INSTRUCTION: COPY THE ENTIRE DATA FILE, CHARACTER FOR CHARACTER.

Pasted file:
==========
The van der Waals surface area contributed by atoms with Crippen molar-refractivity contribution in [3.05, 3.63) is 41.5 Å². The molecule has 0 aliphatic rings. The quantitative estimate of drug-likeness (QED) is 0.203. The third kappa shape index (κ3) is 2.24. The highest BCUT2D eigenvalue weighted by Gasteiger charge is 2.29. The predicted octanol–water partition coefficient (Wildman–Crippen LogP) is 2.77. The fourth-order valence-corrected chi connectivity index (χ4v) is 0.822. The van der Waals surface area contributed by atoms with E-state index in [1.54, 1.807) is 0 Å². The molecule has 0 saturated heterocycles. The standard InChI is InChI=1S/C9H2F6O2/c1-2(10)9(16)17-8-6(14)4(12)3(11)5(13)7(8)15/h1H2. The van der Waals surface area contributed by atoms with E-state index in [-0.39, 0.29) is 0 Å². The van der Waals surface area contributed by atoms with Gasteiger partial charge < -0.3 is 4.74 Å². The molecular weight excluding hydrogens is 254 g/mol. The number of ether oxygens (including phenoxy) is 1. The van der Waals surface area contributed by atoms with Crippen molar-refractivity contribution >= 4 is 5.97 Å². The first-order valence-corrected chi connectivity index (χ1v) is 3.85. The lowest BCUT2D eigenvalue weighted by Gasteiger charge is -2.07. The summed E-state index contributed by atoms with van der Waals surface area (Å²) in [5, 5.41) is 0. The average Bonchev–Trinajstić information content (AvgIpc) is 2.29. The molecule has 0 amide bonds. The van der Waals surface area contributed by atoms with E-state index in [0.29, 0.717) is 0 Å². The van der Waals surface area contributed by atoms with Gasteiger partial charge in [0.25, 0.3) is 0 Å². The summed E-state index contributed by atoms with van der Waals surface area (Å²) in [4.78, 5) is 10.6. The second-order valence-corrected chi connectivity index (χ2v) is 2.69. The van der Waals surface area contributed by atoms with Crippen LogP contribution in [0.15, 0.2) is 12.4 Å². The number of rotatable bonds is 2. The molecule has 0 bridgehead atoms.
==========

The van der Waals surface area contributed by atoms with Crippen molar-refractivity contribution in [3.05, 3.63) is 41.5 Å². The molecule has 0 aliphatic rings. The quantitative estimate of drug-likeness (QED) is 0.203. The third kappa shape index (κ3) is 2.24. The highest BCUT2D eigenvalue weighted by Gasteiger charge is 2.29. The predicted octanol–water partition coefficient (Wildman–Crippen LogP) is 2.77. The fourth-order valence-corrected chi connectivity index (χ4v) is 0.822. The van der Waals surface area contributed by atoms with E-state index in [1.54, 1.807) is 0 Å². The molecule has 0 saturated heterocycles. The standard InChI is InChI=1S/C9H2F6O2/c1-2(10)9(16)17-8-6(14)4(12)3(11)5(13)7(8)15/h1H2. The van der Waals surface area contributed by atoms with E-state index in [-0.39, 0.29) is 0 Å². The van der Waals surface area contributed by atoms with Gasteiger partial charge < -0.3 is 4.74 Å². The molecular weight excluding hydrogens is 254 g/mol. The number of ether oxygens (including phenoxy) is 1. The van der Waals surface area contributed by atoms with Crippen molar-refractivity contribution >= 4 is 5.97 Å². The first-order valence-corrected chi connectivity index (χ1v) is 3.85. The lowest BCUT2D eigenvalue weighted by Gasteiger charge is -2.07. The summed E-state index contributed by atoms with van der Waals surface area (Å²) in [5, 5.41) is 0. The average Bonchev–Trinajstić information content (AvgIpc) is 2.29. The molecule has 0 amide bonds. The van der Waals surface area contributed by atoms with E-state index in [0.29, 0.717) is 0 Å². The van der Waals surface area contributed by atoms with Gasteiger partial charge in [0.25, 0.3) is 0 Å². The summed E-state index contributed by atoms with van der Waals surface area (Å²) in [4.78, 5) is 10.6. The second-order valence-corrected chi connectivity index (χ2v) is 2.69. The van der Waals surface area contributed by atoms with Crippen LogP contribution in [0.15, 0.2) is 12.4 Å². The number of rotatable bonds is 2. The molecule has 0 bridgehead atoms.